As Hurricane Sandy whirled across a huge swath of the United States' Eastern seaboard on Monday, the storm disrupted a presidential campaign that is now in its final week.
With November 6 swiftly approaching, Sandy has injected a fresh dynamic into the election. While Obama had to leave the campaign trail in a potentially pivotal state, he did so to lead the government's handling of Sandy.
The extent of the devastation and the robustness of the government's response will shape how voters perceive Obama's reaction.
President Obama canceled a campaign event in the crucial swing state of Florida, returning to Washington, D.C. to oversee the response to Sandy. The president, who had been scheduled to appear at the University of Central Florida in Orlando, instead handed the baton to former president Bill Clinton.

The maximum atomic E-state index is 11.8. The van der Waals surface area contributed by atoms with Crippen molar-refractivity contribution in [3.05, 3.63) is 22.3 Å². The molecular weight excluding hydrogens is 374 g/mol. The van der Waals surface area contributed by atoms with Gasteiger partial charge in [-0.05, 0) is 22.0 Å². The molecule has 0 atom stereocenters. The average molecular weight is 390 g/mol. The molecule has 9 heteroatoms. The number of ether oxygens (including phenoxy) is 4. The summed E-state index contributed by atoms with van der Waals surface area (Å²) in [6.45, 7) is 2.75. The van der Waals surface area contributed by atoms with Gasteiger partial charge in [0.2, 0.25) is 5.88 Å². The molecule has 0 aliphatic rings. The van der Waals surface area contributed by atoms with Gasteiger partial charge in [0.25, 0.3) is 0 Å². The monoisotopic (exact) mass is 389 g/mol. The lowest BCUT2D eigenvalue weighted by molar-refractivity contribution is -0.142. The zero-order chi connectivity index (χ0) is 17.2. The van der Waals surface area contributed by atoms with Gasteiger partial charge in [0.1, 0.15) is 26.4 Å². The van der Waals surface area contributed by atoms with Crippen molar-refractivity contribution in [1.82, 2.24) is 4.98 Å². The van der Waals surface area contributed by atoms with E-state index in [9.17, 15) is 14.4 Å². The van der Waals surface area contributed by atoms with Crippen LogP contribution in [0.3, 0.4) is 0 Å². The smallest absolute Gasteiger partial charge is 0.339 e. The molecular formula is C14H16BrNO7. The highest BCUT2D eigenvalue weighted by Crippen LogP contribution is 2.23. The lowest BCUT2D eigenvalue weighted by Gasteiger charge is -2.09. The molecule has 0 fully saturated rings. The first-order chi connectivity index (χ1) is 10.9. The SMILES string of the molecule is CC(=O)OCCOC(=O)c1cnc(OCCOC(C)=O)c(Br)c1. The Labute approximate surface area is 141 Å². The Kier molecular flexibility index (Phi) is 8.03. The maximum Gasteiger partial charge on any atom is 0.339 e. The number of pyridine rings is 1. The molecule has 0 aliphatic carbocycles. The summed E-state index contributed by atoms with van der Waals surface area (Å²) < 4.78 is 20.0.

"The election will take care of itself next week," Obama told reporters on Monday. "Right now, our number one priority is to make sure we are saving lives, that our search-and-rescue teams are going to be in place, that people are going to get the food, the water, the shelter they need in case of emergency and that we respond as quickly as possible to get the economy back on track."
The president will spend Tuesday in a city shuttered against Sandy's wrath. The federal government and the Metro, Washington's public transit system, are both closed.
Republican nominee Mitt Romney is ensconced in the swing state of Ohio, where he spent the night after adjusting his plans. His campaign canceled some events on Monday and Tuesday, but Romney is still planning to appear at a "storm relief event" in Kettering, Ohio at 11 A.M. From there, he will proceed to Florida for a Wednesday appearance.
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